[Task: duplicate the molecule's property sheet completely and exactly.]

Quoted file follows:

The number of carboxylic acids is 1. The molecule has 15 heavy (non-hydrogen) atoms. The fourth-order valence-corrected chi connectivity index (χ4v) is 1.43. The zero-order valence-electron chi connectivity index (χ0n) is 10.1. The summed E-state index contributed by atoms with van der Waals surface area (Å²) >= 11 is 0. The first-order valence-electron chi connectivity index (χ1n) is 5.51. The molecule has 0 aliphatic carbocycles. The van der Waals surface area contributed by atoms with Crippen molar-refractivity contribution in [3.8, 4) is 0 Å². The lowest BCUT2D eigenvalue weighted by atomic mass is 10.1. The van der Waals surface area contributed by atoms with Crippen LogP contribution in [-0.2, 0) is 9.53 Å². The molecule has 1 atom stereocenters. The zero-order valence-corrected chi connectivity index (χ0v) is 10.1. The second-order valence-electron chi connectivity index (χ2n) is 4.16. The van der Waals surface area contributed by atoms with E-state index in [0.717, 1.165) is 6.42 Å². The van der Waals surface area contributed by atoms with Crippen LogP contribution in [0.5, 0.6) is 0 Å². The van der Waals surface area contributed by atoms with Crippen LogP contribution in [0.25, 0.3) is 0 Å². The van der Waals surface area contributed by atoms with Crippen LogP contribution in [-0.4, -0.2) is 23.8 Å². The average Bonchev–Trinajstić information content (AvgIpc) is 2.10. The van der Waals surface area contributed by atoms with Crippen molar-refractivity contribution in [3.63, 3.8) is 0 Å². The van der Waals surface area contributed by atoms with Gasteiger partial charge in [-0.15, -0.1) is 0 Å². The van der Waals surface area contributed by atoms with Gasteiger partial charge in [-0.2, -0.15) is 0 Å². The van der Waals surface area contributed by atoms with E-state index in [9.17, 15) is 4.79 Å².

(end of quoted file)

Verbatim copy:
The number of carboxylic acids is 1. The molecule has 15 heavy (non-hydrogen) atoms. The fourth-order valence-corrected chi connectivity index (χ4v) is 1.43. The zero-order valence-electron chi connectivity index (χ0n) is 10.1. The summed E-state index contributed by atoms with van der Waals surface area (Å²) >= 11 is 0. The first-order valence-electron chi connectivity index (χ1n) is 5.51. The molecule has 0 aliphatic carbocycles. The van der Waals surface area contributed by atoms with Crippen molar-refractivity contribution in [3.8, 4) is 0 Å². The lowest BCUT2D eigenvalue weighted by atomic mass is 10.1. The van der Waals surface area contributed by atoms with Crippen LogP contribution in [-0.2, 0) is 9.53 Å². The molecule has 1 atom stereocenters. The zero-order valence-corrected chi connectivity index (χ0v) is 10.1. The second-order valence-electron chi connectivity index (χ2n) is 4.16. The van der Waals surface area contributed by atoms with E-state index in [0.717, 1.165) is 6.42 Å². The van der Waals surface area contributed by atoms with Crippen LogP contribution in [0.5, 0.6) is 0 Å². The van der Waals surface area contributed by atoms with Crippen LogP contribution in [0.25, 0.3) is 0 Å². The van der Waals surface area contributed by atoms with Crippen LogP contribution in [-0.4, -0.2) is 23.8 Å². The average Bonchev–Trinajstić information content (AvgIpc) is 2.10. The van der Waals surface area contributed by atoms with Crippen molar-refractivity contribution in [3.63, 3.8) is 0 Å². The van der Waals surface area contributed by atoms with Gasteiger partial charge in [-0.15, -0.1) is 0 Å². The van der Waals surface area contributed by atoms with Gasteiger partial charge in [-0.2, -0.15) is 0 Å². The van der Waals surface area contributed by atoms with E-state index in [9.17, 15) is 4.79 Å².